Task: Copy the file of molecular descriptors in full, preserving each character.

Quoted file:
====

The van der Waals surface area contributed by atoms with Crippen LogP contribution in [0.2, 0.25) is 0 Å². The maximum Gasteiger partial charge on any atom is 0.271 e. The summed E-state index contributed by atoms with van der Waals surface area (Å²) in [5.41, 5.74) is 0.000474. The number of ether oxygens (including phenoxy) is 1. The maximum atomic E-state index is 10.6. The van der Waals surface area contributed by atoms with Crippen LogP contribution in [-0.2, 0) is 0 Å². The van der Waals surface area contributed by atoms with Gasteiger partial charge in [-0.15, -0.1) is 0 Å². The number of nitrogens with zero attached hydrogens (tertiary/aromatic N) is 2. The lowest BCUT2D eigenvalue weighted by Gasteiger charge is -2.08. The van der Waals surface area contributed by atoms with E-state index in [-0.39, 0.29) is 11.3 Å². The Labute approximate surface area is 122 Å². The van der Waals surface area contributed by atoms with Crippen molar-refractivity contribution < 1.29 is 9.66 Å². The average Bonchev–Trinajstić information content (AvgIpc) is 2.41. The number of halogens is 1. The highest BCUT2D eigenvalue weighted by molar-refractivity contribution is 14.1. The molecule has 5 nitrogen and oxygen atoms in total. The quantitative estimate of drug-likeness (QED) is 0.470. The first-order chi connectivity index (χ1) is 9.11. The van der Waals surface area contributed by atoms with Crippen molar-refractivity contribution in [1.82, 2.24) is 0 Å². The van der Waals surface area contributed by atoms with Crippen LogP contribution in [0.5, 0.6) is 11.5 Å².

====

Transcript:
The van der Waals surface area contributed by atoms with Crippen LogP contribution in [0.2, 0.25) is 0 Å². The maximum Gasteiger partial charge on any atom is 0.271 e. The summed E-state index contributed by atoms with van der Waals surface area (Å²) in [5.41, 5.74) is 0.000474. The number of ether oxygens (including phenoxy) is 1. The maximum atomic E-state index is 10.6. The van der Waals surface area contributed by atoms with Crippen LogP contribution in [-0.2, 0) is 0 Å². The van der Waals surface area contributed by atoms with Gasteiger partial charge in [-0.15, -0.1) is 0 Å². The number of nitrogens with zero attached hydrogens (tertiary/aromatic N) is 2. The lowest BCUT2D eigenvalue weighted by Gasteiger charge is -2.08. The van der Waals surface area contributed by atoms with E-state index in [-0.39, 0.29) is 11.3 Å². The Labute approximate surface area is 122 Å². The van der Waals surface area contributed by atoms with Crippen molar-refractivity contribution < 1.29 is 9.66 Å². The average Bonchev–Trinajstić information content (AvgIpc) is 2.41. The number of halogens is 1. The highest BCUT2D eigenvalue weighted by molar-refractivity contribution is 14.1. The molecule has 5 nitrogen and oxygen atoms in total. The quantitative estimate of drug-likeness (QED) is 0.470. The first-order chi connectivity index (χ1) is 9.11. The van der Waals surface area contributed by atoms with Crippen molar-refractivity contribution in [1.82, 2.24) is 0 Å². The van der Waals surface area contributed by atoms with Crippen LogP contribution in [0.5, 0.6) is 11.5 Å².